Not only will registration be split for Julia, so will her financial aid: the semester she is at SW, she’ll get their financial aid; when she’s at SIPA, she will get SIPA financial aid. That means that while she can use her work-study award at SW towards her field placement, she cannot do the same while at SIPA. Additionally, although Julia can apply for SIPA assistantships, since she will only be at SIPA for one semester, chances of getting an assistantship decrease. Erum points out that dual degree students are very disadvantaged with financial aid at SIPA because “[the process] is geared towards two-year MIA/MPA students.” However, there’s certainly nothing to stop dual degree students from applying for SIPA assistantships—I did last year, but what I found was that since I hadn’t been in residence at SIPA, there were many positions for which I was simply not qualified. Would you want me as your Econ TA without actually having taken the class? I think not.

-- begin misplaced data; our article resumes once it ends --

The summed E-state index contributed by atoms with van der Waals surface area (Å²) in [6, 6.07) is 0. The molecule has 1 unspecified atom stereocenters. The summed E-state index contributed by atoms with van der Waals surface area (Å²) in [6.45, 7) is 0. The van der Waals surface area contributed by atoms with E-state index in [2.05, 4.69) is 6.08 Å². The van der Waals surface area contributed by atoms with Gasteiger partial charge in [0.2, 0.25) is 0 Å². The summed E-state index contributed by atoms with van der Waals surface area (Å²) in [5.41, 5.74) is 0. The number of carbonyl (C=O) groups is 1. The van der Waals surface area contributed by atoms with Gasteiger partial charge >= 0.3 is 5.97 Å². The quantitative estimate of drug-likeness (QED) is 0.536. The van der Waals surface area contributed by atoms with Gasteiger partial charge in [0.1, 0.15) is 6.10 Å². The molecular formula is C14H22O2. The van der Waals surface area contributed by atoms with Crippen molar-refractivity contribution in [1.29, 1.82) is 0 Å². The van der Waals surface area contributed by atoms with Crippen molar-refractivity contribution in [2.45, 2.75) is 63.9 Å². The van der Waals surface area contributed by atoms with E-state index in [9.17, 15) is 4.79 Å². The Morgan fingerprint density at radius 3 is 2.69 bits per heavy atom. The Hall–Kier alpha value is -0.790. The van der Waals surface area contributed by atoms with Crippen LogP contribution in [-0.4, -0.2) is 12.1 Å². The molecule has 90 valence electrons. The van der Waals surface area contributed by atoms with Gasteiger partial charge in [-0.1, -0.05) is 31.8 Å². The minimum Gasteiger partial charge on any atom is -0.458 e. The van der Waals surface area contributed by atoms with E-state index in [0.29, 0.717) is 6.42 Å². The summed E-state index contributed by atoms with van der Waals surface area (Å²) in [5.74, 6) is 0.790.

Leah Gunn-Barrett, the dual degree dean at OSA says, “the onus is on you as a student and on us to remind you to start coming to SIPA—talk to some of the professors and get to know them. A lot comes down to personal relationships,” she adds, “and students have an obligation to form those relationships.” While that is certainly true, it is hard to replace actually taking a class with a professor by simply coming to a few events. “Last year I went to some SIPA events or OSA and felt like a complete outsider,” Julia confessed. And I understand that feeling—last year, I came by OSA a few times and felt a bit out of place—SIPA wasn’t my school, not then.